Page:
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Small drops of mercury each of radius $r$ and change $q$ coalesce to form a big drop. The ratio of the surface charge density of each smell drop with that of big drop is
(A) $4:1$
(B) $1:4$
(C) $1:64$
(D) $64:1$

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Last updated date: 26th Feb 2024
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Hint Here we know the radius value of mercury and change so we find the large drop and small drop by using the formula ratio of surface density change according to some change in the formula for calculating the ratio than the volume of the small and large drops in the problem.
Useful formula:
The surface charge density formula is given by,
\[\sigma \; = \;\dfrac{q}{A}{\text{ }}\]
Where,
\[\sigma \;\]is surface charge density
$q$ is charge
$A$ is surface area

Complete step by step answer
Given by,
Let the radius of big drop $ = R$
Volume of the big drop $ = \dfrac{4}{3}\pi {R^3}$
Volume of a small drop $ = \dfrac{4}{3}\pi {r^3}$
Volume of $64$ small drops $ = 64 \times \dfrac{4}{3}\pi {r^3}$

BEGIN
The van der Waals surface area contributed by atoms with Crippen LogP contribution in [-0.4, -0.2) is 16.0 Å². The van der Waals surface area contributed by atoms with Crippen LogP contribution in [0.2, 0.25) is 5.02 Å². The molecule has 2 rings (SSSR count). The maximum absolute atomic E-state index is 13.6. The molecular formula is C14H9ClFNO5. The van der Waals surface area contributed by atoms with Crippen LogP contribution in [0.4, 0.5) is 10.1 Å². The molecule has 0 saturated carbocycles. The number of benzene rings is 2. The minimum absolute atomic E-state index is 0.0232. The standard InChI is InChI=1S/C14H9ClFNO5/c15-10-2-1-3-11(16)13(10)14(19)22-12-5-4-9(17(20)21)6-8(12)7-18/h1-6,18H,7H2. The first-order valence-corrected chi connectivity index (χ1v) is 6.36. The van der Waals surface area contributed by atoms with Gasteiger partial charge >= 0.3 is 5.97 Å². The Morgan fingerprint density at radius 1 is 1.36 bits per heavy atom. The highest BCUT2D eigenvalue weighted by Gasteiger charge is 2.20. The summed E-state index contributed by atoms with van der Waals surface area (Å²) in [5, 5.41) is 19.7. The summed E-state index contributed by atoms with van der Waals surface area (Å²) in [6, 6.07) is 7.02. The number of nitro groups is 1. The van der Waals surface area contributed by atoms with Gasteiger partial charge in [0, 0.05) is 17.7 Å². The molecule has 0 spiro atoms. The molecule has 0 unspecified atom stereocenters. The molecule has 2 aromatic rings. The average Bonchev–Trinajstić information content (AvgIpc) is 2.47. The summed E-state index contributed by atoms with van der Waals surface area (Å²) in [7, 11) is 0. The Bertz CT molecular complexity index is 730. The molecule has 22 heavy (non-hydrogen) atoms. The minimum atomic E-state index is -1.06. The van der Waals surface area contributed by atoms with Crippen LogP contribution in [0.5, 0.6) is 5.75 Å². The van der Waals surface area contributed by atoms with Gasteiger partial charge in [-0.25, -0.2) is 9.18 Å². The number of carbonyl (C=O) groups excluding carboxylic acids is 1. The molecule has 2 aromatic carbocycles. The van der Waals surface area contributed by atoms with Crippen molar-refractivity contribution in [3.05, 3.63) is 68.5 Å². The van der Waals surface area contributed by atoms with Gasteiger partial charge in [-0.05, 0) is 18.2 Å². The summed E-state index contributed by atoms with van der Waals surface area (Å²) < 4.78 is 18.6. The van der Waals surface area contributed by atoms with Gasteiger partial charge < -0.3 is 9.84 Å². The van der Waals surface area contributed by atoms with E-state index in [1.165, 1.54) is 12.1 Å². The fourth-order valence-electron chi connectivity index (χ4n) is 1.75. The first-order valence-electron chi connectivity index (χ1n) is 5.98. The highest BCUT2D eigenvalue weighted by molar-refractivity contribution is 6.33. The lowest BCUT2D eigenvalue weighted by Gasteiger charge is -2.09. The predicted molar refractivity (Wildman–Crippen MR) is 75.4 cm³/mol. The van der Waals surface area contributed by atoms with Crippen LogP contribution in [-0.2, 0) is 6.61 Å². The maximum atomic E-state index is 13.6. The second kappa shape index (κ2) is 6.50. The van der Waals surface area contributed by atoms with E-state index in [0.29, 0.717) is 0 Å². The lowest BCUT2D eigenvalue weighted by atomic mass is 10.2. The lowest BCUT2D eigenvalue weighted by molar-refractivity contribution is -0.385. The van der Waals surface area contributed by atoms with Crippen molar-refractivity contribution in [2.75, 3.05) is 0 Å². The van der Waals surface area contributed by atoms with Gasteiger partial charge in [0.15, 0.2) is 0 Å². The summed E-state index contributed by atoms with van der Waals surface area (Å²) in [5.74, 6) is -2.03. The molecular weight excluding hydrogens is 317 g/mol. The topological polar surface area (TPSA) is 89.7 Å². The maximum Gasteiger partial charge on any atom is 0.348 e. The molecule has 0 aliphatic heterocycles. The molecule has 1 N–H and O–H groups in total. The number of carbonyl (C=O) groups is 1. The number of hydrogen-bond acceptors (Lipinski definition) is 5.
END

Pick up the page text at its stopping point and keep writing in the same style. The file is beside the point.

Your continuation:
Here the above equation is equal,
Volume of the big drop is equal to Volume of $64$ small drops
We get,
\[\dfrac{4}{3}\pi {r^3} = 64 \times \dfrac{4}{3}\pi {r^3}\]
Common factor is canceled,
Here,
${R^3} = 64{r^3}$
On simplifying,
$R = 4r$
Charge on a small drop $ = q$
Charge on a big drop$ = Q$
The value of $Q = 64q$
Small drop ${\sigma _1} = \dfrac{q}{{4\pi {r^2}}}$
Big drop \[{\sigma _2} = \dfrac{Q}{{4\pi {R^2}}}\]
Substituting the given value in above equation,
We get,
\[{\sigma _2} = \dfrac{{64q}}{{4\pi {{(4r)}^2}}}\]
On simplifying,
\[{\sigma _2} = \dfrac{{64q}}{{64\pi {r^2}}}\]
Common factor canceled,
\[{\sigma _2} = \dfrac{q}{{\pi {r^2}}}\]
According to the surface density,
Here,
\[\dfrac{{{\sigma _1}}}{{{\sigma _2}}} = \dfrac{q}{{4\pi {r^2}}} \times \dfrac{q}{{\pi {r^2}}}\]
Again, the common factors are canceled,
We get,
\[\dfrac{{{\sigma _1}}}{{{\sigma _2}}} = \dfrac{1}{4}\]
Hence,
\[{\sigma _1}:{\sigma _2} = 1:4\]

Thus, The option B is correct answer

Note Charging density is known, according to electromagnetism, as a measure of the electrical charge per unit volume of space in one, two or three dimensions. The linear surface or volume charge density is the quantity of electric charge per surface area or volume, to be specific.